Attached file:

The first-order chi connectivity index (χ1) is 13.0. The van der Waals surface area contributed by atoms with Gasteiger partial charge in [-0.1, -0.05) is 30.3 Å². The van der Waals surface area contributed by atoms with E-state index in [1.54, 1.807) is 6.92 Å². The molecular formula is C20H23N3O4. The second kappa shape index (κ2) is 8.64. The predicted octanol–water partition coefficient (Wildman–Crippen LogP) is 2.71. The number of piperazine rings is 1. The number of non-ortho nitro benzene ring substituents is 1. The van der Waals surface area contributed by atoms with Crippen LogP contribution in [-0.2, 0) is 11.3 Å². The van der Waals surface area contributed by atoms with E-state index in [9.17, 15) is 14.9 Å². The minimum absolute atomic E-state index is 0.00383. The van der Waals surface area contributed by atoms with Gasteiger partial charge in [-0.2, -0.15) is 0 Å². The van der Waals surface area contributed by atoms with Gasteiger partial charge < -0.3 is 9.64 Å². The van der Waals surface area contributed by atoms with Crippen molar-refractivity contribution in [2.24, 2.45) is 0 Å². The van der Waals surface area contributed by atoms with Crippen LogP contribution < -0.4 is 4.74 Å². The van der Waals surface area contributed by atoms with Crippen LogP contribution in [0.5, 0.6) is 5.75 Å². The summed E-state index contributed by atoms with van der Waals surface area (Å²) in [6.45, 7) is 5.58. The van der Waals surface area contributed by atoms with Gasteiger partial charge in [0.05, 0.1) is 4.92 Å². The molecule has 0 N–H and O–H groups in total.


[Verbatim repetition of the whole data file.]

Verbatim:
The first-order chi connectivity index (χ1) is 13.0. The van der Waals surface area contributed by atoms with Gasteiger partial charge in [-0.1, -0.05) is 30.3 Å². The van der Waals surface area contributed by atoms with E-state index in [1.54, 1.807) is 6.92 Å². The molecular formula is C20H23N3O4. The second kappa shape index (κ2) is 8.64. The predicted octanol–water partition coefficient (Wildman–Crippen LogP) is 2.71. The number of piperazine rings is 1. The number of non-ortho nitro benzene ring substituents is 1. The van der Waals surface area contributed by atoms with Crippen LogP contribution in [-0.2, 0) is 11.3 Å². The van der Waals surface area contributed by atoms with E-state index in [9.17, 15) is 14.9 Å². The minimum absolute atomic E-state index is 0.00383. The van der Waals surface area contributed by atoms with Gasteiger partial charge in [-0.2, -0.15) is 0 Å². The van der Waals surface area contributed by atoms with Gasteiger partial charge < -0.3 is 9.64 Å². The van der Waals surface area contributed by atoms with Crippen molar-refractivity contribution in [2.24, 2.45) is 0 Å². The van der Waals surface area contributed by atoms with Crippen LogP contribution < -0.4 is 4.74 Å². The van der Waals surface area contributed by atoms with Crippen LogP contribution in [0.5, 0.6) is 5.75 Å². The summed E-state index contributed by atoms with van der Waals surface area (Å²) in [6.45, 7) is 5.58. The van der Waals surface area contributed by atoms with Gasteiger partial charge in [0.05, 0.1) is 4.92 Å². The molecule has 0 N–H and O–H groups in total.